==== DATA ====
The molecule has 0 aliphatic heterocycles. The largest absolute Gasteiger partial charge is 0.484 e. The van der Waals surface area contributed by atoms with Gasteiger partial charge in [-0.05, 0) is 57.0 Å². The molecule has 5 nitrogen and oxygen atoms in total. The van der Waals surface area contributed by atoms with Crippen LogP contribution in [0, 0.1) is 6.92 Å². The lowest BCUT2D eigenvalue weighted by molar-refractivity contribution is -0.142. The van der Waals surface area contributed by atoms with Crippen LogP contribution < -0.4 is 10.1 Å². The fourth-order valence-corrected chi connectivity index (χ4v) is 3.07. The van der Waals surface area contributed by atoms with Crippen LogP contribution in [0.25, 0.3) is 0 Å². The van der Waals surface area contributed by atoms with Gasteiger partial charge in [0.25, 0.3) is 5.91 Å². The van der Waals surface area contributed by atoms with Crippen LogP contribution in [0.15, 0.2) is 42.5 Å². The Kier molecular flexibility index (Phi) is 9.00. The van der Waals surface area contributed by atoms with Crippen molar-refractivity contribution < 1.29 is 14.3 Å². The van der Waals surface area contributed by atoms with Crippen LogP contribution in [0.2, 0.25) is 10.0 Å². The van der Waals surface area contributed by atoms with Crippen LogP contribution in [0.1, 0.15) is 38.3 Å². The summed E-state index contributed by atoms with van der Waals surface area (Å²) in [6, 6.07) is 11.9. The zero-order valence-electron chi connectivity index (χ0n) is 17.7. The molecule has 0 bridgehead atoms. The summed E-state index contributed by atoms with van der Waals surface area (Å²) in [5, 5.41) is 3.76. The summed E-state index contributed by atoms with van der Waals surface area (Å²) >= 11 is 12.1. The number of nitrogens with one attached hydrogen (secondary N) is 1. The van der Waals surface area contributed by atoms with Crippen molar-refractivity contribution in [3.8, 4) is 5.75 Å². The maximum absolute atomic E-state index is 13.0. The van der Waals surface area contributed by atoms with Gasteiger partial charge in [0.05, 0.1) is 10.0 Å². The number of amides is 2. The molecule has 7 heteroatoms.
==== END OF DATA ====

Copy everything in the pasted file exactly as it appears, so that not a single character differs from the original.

The molecule has 0 aliphatic heterocycles. The largest absolute Gasteiger partial charge is 0.484 e. The van der Waals surface area contributed by atoms with Gasteiger partial charge in [-0.05, 0) is 57.0 Å². The molecule has 5 nitrogen and oxygen atoms in total. The van der Waals surface area contributed by atoms with Crippen LogP contribution in [0, 0.1) is 6.92 Å². The lowest BCUT2D eigenvalue weighted by molar-refractivity contribution is -0.142. The van der Waals surface area contributed by atoms with Crippen LogP contribution < -0.4 is 10.1 Å². The fourth-order valence-corrected chi connectivity index (χ4v) is 3.07. The van der Waals surface area contributed by atoms with Crippen LogP contribution in [0.25, 0.3) is 0 Å². The van der Waals surface area contributed by atoms with Gasteiger partial charge in [0.25, 0.3) is 5.91 Å². The van der Waals surface area contributed by atoms with Crippen LogP contribution in [0.15, 0.2) is 42.5 Å². The Kier molecular flexibility index (Phi) is 9.00. The van der Waals surface area contributed by atoms with Crippen molar-refractivity contribution < 1.29 is 14.3 Å². The van der Waals surface area contributed by atoms with Crippen LogP contribution in [0.2, 0.25) is 10.0 Å². The van der Waals surface area contributed by atoms with Crippen LogP contribution in [0.1, 0.15) is 38.3 Å². The summed E-state index contributed by atoms with van der Waals surface area (Å²) in [6, 6.07) is 11.9. The zero-order valence-electron chi connectivity index (χ0n) is 17.7. The molecule has 0 bridgehead atoms. The summed E-state index contributed by atoms with van der Waals surface area (Å²) in [5, 5.41) is 3.76. The summed E-state index contributed by atoms with van der Waals surface area (Å²) >= 11 is 12.1. The number of nitrogens with one attached hydrogen (secondary N) is 1. The van der Waals surface area contributed by atoms with Crippen molar-refractivity contribution in [3.8, 4) is 5.75 Å². The maximum absolute atomic E-state index is 13.0. The van der Waals surface area contributed by atoms with Gasteiger partial charge in [0.05, 0.1) is 10.0 Å². The number of amides is 2. The molecule has 7 heteroatoms.